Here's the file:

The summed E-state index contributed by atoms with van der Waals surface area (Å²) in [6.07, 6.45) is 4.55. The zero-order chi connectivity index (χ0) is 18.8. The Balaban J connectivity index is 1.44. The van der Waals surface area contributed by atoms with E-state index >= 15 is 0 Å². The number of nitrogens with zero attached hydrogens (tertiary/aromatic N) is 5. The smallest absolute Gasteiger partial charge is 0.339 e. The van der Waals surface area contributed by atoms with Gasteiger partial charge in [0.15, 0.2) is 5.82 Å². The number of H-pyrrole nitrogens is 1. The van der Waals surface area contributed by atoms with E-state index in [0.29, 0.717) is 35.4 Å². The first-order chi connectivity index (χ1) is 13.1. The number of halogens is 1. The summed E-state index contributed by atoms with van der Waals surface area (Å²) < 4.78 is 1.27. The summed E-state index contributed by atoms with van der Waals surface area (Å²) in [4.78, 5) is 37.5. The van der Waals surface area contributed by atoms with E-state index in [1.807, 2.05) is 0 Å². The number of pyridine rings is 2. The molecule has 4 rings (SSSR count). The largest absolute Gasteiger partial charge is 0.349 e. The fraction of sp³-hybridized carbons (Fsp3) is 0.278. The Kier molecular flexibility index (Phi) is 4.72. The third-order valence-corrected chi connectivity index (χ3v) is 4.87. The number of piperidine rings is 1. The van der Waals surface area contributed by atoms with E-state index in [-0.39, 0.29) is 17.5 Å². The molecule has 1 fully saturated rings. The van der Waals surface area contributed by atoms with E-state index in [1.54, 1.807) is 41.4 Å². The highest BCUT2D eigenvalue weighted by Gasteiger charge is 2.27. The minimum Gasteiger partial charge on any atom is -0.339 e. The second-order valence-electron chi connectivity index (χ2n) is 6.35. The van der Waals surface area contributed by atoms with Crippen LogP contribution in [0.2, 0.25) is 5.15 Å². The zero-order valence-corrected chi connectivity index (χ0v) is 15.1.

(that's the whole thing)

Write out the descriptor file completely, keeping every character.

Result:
The summed E-state index contributed by atoms with van der Waals surface area (Å²) in [6.07, 6.45) is 4.55. The zero-order chi connectivity index (χ0) is 18.8. The Balaban J connectivity index is 1.44. The van der Waals surface area contributed by atoms with E-state index >= 15 is 0 Å². The number of nitrogens with zero attached hydrogens (tertiary/aromatic N) is 5. The smallest absolute Gasteiger partial charge is 0.339 e. The van der Waals surface area contributed by atoms with Gasteiger partial charge in [0.15, 0.2) is 5.82 Å². The number of H-pyrrole nitrogens is 1. The van der Waals surface area contributed by atoms with E-state index in [0.29, 0.717) is 35.4 Å². The first-order chi connectivity index (χ1) is 13.1. The number of halogens is 1. The summed E-state index contributed by atoms with van der Waals surface area (Å²) < 4.78 is 1.27. The summed E-state index contributed by atoms with van der Waals surface area (Å²) in [4.78, 5) is 37.5. The van der Waals surface area contributed by atoms with E-state index in [1.807, 2.05) is 0 Å². The number of pyridine rings is 2. The molecule has 4 rings (SSSR count). The largest absolute Gasteiger partial charge is 0.349 e. The fraction of sp³-hybridized carbons (Fsp3) is 0.278. The Kier molecular flexibility index (Phi) is 4.72. The third-order valence-corrected chi connectivity index (χ3v) is 4.87. The number of piperidine rings is 1. The van der Waals surface area contributed by atoms with E-state index in [-0.39, 0.29) is 17.5 Å². The molecule has 1 fully saturated rings. The van der Waals surface area contributed by atoms with E-state index in [1.54, 1.807) is 41.4 Å². The highest BCUT2D eigenvalue weighted by Gasteiger charge is 2.27. The minimum Gasteiger partial charge on any atom is -0.339 e. The second-order valence-electron chi connectivity index (χ2n) is 6.35. The van der Waals surface area contributed by atoms with Crippen LogP contribution in [0.2, 0.25) is 5.15 Å². The zero-order valence-corrected chi connectivity index (χ0v) is 15.1.